“This is a true tale about two mighty nations, an ill-fated pig, and a most unusual war. It is also a story about sharing.”

That opening, in black, sans-serif lettering, is followed by further text that’s broken up by red-inked headings for date, setting, characters, and mood. Continuing a jaunty, lighthearted tone that proceeds throughout the text, it informs readers that the mood is “About to change, for the worse.” The verso sports an antique-looking map of the Western Hemisphere with a detail of San Juan—a Pacific Northwest coast island of, in 1859, ambiguous provenance inhabited both by British employees of the Hudson’s Bay Company and a few American settlers. (The original, Indigenous residents are relegated to a parenthetical mention in the author’s note and figure not at all in the story.) As the story begins, an American named Lyman Cutlar angrily kills Brit Charles Griffin’s pig as it eats from Cutlar’s potato patch. Cutlar apologizes and offers to pay for the pig but then refuses to pay Griffin’s exorbitant asking price. Enter authorities from both nations in an escalation that eventually involves scores of warships. When war seems inevitable, Gen. Winfield Scott is sent by President James Buchanan to mediate. The text is true to its introduction, and it also pursues the idea that hotheadedness leads to disastrous consequences. Vocabulary, verbosity, and content suit this for older elementary, independent readers. The storytelling goes a bit flat at the end, when Cutlar is mentioned but not Griffin. Colorful, stylized art against apparently distressed surfaces is an impeccable complement. (This book was reviewed digitally with 10-by-20-inch double-page spreads viewed at 42.6% of actual size.)

Weirdly fascinating. (photographs, timeline, resources, artist’s note) (Informational picture book. 7-9)

Pub Date: Nov. 10, 2020

ISBN: 978-1-68437-171-6

Page Count: 48

Publisher: Calkins Creek/Boyds Mills

Review Posted Online: Sept. 15, 2020

Kirkus Reviews Issue: Oct. 1, 2020

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Overall, an appealing collection for readers who like superlatives.



Outsize animals have thrived in diverse environments since before the age of dinosaurs and can still be found today.

The prolific Gifford here introduces a selection of some of the largest reptiles, amphibians, mammals, fish, birds, and insects ever to live on Earth. The information is presented in topical spreads, with one to several big animals to a page. On the introductory spread, Gifford speculates about possible reasons for such extraordinary sizes. An accompanying illustration shows a brown-skinned scientist studying fossils in the field. Gifford’s selections are organized into three sections, covering animals of the past on land and in water followed by animals of today. Short descriptions of each animal make up most of the text. Each spread includes silhouettes comparing the sizes of the animals on the page to a human adult and child. A center gatefold shows a timeline of life on Earth, and a final spread introduces some smaller animals that are the largest of their kind (the goliath frog, the Komodo dragon). Gray’s illustrations feature colorful dinosaurs and accurately portrayed modern animals, many in appropriate environments. The clear organization and bite-sized chunks of information make this quite accessible to young lovers of animals past and present. No sources are provided, but a paleontologist is credited as consultant.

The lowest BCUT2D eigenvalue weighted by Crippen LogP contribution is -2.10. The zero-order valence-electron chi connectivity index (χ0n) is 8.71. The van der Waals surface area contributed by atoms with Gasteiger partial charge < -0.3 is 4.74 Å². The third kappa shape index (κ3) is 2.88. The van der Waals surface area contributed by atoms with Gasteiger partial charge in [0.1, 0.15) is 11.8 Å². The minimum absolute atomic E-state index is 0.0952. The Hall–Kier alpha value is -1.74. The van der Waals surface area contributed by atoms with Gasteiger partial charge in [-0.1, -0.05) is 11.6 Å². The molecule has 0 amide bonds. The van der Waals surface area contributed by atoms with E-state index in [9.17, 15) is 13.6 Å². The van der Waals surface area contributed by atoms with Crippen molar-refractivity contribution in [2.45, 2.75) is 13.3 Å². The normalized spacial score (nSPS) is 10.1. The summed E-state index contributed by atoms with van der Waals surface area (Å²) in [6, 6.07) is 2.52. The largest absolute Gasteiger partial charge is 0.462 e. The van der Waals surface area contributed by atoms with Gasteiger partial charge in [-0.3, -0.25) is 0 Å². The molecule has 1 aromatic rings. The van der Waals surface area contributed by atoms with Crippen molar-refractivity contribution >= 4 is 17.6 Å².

Overall, an appealing collection for readers who like superlatives. (index) (Nonfiction. 7-9)

Pub Date: Aug. 23, 2022

ISBN: 978-1-78312-850-1

Page Count: 64

Publisher: Welbeck Children's

Review Posted Online: May 11, 2022

Kirkus Reviews Issue: June 1, 2022

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Weak of content but heartfelt of tone and with eye-catching illustrations.



Intricate cut-paper montages featuring almost invisibly embedded wild animals accompany a plea to be concerned about threatened and endangered species.

Arranged along the lines of their previous search-and-find outings, Animal Habitats (2019) and Animal Camouflage (2017), the book presents a sampling of the endangered animals found in each of seven generic habitats: rainforest, desert, ocean, savanna, mountains, forest, and polar. Dennis highlights Hutchinson’s brief introductions to select wildlife first with a set of technically adroit individual cut-paper portraits and then, with a page turn, a challenging full-page collective tangle of flora and fauna tailor made for poring over. The author hasn’t really done his homework, as he hilariously mischaracterizes the black rhino as a “gentle giant” and also supplies incorrect “Red List” ratings for several entries, according to the International Union for Conservation of Nature. Furthermore, of the nine chosen examples in each group, two or three at one end of the spread are rated “least concern” or “data deficient” (and therefore quite possibly not threatened) on the IUCN List, and one or two at the opposite end are already “extinct” or “extinct in the wild”—which rather cuts down on the number of creatures on display that are actually endangered. Poor copy editing also compromises the presentation’s effectiveness.

Weak of content but heartfelt of tone and with eye-catching illustrations. (Informational picture book. 7-9)

Pub Date: Aug. 25, 2020

ISBN: 978-1-61689-940-0

Page Count: 32

Publisher: Princeton Architectural Press

Review Posted Online: June 16, 2020

Kirkus Reviews Issue: July 1, 2020

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